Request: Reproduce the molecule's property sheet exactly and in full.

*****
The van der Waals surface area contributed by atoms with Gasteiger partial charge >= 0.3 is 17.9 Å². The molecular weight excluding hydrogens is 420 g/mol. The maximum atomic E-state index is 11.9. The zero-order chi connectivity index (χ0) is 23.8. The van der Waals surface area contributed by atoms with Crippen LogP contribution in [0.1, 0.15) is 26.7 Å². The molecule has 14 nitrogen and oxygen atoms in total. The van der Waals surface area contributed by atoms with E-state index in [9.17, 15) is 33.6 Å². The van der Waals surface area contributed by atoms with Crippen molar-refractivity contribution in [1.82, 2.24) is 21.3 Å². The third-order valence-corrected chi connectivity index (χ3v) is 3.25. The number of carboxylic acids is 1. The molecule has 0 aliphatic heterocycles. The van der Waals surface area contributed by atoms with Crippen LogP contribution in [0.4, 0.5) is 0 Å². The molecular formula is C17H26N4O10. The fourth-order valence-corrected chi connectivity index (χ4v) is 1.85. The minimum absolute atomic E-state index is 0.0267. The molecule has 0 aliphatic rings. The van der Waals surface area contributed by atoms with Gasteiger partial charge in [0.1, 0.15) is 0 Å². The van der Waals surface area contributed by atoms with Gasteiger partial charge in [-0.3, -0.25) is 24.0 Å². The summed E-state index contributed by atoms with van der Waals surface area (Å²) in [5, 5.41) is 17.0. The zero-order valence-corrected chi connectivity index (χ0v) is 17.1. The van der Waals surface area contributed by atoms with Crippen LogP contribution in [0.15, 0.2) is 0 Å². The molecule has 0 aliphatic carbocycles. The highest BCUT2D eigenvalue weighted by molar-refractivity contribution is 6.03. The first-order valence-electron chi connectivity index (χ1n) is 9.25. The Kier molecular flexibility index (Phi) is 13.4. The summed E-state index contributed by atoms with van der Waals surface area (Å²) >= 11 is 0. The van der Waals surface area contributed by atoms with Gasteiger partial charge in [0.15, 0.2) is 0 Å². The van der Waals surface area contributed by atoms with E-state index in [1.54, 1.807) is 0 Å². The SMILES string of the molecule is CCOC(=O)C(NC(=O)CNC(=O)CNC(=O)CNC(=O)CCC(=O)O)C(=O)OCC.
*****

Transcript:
The van der Waals surface area contributed by atoms with Gasteiger partial charge >= 0.3 is 17.9 Å². The molecular weight excluding hydrogens is 420 g/mol. The maximum atomic E-state index is 11.9. The zero-order chi connectivity index (χ0) is 23.8. The van der Waals surface area contributed by atoms with Crippen LogP contribution in [0.1, 0.15) is 26.7 Å². The molecule has 14 nitrogen and oxygen atoms in total. The van der Waals surface area contributed by atoms with E-state index in [9.17, 15) is 33.6 Å². The van der Waals surface area contributed by atoms with Crippen molar-refractivity contribution in [1.82, 2.24) is 21.3 Å². The third-order valence-corrected chi connectivity index (χ3v) is 3.25. The number of carboxylic acids is 1. The molecule has 0 aliphatic heterocycles. The van der Waals surface area contributed by atoms with Crippen LogP contribution in [0.4, 0.5) is 0 Å². The molecular formula is C17H26N4O10. The fourth-order valence-corrected chi connectivity index (χ4v) is 1.85. The minimum absolute atomic E-state index is 0.0267. The molecule has 0 aliphatic rings. The van der Waals surface area contributed by atoms with Gasteiger partial charge in [0.1, 0.15) is 0 Å². The van der Waals surface area contributed by atoms with Gasteiger partial charge in [-0.3, -0.25) is 24.0 Å². The summed E-state index contributed by atoms with van der Waals surface area (Å²) in [5, 5.41) is 17.0. The zero-order valence-corrected chi connectivity index (χ0v) is 17.1. The van der Waals surface area contributed by atoms with Crippen LogP contribution in [0.15, 0.2) is 0 Å². The molecule has 0 aliphatic carbocycles. The highest BCUT2D eigenvalue weighted by molar-refractivity contribution is 6.03. The first-order valence-electron chi connectivity index (χ1n) is 9.25. The Kier molecular flexibility index (Phi) is 13.4. The summed E-state index contributed by atoms with van der Waals surface area (Å²) >= 11 is 0. The van der Waals surface area contributed by atoms with Gasteiger partial charge in [0.15, 0.2) is 0 Å². The van der Waals surface area contributed by atoms with E-state index in [1.54, 1.807) is 0 Å². The SMILES string of the molecule is CCOC(=O)C(NC(=O)CNC(=O)CNC(=O)CNC(=O)CCC(=O)O)C(=O)OCC.